DES MOINES, Iowa (AP) — Executives at Templeton Rye say they will change labels on bottles of their celebrated whiskey to clarify that the beverage is distilled in Indiana, not Iowa.
Company President Scott Bush and Chairman Vern Underwood told The Des Moines Register (http://dmreg.co/1C9XkmD ) the company would change its labels after the newspaper published a story earlier this week in which industry experts questioned whether Templeton Rye met federal disclosure requirements.
"Currently there is some confusion. So all that confusion is going to be cleared up," Underwood said. "If it implies that the rye whiskey is made in Templeton, then that should be changed. Anything that is misleading should be changed."
Bush and Underwood also told the newspaper that Templeton Rye was distilled by MGP, a distillery in Lawrenceburg, Indiana, using a stock recipe and not one derived from the whiskey's prohibition era past. After being distilled and aged in Indiana, the whiskey is sent to Templeton, where it's blended with other whiskies and water. It's then bottled and shipped.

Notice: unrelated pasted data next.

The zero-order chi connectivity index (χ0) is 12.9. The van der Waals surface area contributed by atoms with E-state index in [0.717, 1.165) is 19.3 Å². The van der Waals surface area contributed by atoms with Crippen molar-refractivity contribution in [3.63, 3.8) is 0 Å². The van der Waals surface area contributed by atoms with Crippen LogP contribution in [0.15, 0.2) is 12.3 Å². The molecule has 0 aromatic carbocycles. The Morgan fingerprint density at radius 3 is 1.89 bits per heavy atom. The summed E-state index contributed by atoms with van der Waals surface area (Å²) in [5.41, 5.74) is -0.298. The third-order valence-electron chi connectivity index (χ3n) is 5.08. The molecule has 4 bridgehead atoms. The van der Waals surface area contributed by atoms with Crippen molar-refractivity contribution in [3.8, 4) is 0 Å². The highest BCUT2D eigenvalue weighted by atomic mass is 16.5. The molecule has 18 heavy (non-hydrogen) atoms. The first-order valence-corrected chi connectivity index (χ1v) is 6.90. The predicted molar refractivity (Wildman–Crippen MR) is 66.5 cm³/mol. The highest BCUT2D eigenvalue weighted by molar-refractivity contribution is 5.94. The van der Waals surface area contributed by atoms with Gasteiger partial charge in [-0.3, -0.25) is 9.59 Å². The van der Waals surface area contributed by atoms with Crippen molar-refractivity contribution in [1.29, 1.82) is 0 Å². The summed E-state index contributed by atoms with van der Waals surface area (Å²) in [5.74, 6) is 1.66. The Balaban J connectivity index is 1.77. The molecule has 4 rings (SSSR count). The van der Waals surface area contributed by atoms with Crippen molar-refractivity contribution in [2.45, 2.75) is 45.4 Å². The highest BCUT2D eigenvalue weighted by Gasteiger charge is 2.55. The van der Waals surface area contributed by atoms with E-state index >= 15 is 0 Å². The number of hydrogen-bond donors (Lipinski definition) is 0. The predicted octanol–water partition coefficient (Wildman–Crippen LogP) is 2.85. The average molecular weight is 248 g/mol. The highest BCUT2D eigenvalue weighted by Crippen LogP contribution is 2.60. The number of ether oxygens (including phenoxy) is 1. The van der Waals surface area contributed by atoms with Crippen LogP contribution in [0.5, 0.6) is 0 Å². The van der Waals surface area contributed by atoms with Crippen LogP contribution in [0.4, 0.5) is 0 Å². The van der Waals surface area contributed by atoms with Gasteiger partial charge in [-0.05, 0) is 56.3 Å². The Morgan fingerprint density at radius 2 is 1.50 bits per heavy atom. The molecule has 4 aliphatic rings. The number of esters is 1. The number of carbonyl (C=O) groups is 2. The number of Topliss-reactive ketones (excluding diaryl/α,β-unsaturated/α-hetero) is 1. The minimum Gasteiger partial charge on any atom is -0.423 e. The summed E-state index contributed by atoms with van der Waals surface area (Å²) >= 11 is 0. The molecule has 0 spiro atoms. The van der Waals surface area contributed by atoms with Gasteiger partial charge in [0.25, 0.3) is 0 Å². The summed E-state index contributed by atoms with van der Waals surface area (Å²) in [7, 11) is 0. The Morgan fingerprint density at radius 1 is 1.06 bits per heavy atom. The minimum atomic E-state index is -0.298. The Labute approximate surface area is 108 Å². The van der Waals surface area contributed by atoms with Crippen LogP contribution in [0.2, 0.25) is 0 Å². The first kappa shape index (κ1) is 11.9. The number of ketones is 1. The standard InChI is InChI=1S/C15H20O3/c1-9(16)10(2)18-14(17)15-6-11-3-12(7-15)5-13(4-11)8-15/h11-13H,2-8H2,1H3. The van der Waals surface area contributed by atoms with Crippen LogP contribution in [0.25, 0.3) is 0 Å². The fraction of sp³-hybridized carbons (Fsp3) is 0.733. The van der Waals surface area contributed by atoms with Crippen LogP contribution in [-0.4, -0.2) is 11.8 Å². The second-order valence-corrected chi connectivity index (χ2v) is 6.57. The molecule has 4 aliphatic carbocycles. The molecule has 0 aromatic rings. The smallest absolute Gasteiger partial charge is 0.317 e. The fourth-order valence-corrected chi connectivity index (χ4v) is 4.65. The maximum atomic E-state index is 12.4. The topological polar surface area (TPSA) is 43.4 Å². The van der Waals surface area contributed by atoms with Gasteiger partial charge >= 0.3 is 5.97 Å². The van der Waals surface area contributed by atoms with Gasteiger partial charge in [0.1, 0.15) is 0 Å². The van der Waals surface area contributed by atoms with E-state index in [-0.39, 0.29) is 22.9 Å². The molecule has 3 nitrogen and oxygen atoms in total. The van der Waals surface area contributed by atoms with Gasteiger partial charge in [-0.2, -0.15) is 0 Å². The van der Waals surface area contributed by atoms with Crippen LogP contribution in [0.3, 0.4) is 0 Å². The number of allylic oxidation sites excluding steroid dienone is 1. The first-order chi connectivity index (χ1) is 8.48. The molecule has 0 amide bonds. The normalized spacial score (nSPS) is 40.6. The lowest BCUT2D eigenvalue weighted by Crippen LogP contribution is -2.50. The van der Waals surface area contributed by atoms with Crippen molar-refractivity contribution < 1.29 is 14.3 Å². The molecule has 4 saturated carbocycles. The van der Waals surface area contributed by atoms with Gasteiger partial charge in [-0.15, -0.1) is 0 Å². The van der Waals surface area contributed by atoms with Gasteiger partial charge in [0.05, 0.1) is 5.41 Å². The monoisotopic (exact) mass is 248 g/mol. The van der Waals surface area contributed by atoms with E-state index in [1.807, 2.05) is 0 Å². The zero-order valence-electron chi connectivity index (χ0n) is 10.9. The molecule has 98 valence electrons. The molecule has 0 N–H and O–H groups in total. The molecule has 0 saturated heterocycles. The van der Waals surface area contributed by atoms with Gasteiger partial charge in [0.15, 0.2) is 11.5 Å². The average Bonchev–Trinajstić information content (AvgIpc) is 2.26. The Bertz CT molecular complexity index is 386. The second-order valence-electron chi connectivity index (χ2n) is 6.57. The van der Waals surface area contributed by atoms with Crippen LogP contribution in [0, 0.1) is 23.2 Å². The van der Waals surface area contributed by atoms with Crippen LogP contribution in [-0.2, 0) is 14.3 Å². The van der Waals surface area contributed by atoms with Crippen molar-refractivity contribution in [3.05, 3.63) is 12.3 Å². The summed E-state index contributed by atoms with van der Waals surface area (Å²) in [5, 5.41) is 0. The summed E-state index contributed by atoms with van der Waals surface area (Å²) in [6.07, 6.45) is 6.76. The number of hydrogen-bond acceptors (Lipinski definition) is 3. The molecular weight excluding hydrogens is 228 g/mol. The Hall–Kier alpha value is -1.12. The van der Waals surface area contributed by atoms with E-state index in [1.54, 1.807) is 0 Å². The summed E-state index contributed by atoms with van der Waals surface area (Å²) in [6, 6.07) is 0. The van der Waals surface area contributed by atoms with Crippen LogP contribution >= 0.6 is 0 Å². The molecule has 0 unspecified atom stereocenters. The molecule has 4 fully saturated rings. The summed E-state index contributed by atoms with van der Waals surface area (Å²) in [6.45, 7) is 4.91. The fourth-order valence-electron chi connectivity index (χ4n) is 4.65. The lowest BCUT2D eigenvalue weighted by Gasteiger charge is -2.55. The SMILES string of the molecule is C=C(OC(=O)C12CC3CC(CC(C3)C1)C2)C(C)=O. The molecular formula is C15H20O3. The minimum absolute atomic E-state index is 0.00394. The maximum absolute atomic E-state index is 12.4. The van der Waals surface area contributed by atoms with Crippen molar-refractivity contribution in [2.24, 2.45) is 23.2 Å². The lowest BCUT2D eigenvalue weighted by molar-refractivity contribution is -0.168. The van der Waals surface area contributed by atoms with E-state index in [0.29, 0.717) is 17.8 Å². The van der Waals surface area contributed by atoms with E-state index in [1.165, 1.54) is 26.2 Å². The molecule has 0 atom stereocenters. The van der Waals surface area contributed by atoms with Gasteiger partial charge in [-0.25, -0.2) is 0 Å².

Underwood said Templeton wasn't trying to deceive people by not listing the Indiana distillery on its labels.
"Why we didn't do it, I can't answer that," he said.
Since it began selling Templeton Rye in late 2005, the whiskey has been a big seller in Iowa and has emphasized its colorful history in the state. The company frequently notes its bootleg past and claims gangster Al Capone enjoyed the whiskey.
Marketing materials have noted that company co-founder, Maryl Kerkhoff, who has since died, learned how to produce prohibition-era Templeton rye from his father, who saved the recipe on an old scrap of paper.
The back label reads, "Now available for the first time, the infamous small batch rye whiskey returns."
Underwood said federal regulations wouldn't allow use of the recipe.
"There are certain laws about how bourbon has to be 51 percent corn. Rye whiskey has to be this. Fine," Underwood said. "It's very simply put: We buy the whiskey in barrels from (MGP)."
The company is working to build an Iowa distillery. If it can begin construction in 2015, it hopes to ship Iowa-distilled Templeton Rye as early as 2020 after aging.
Information from: The Des Moines Register, http://www.desmoinesregister.com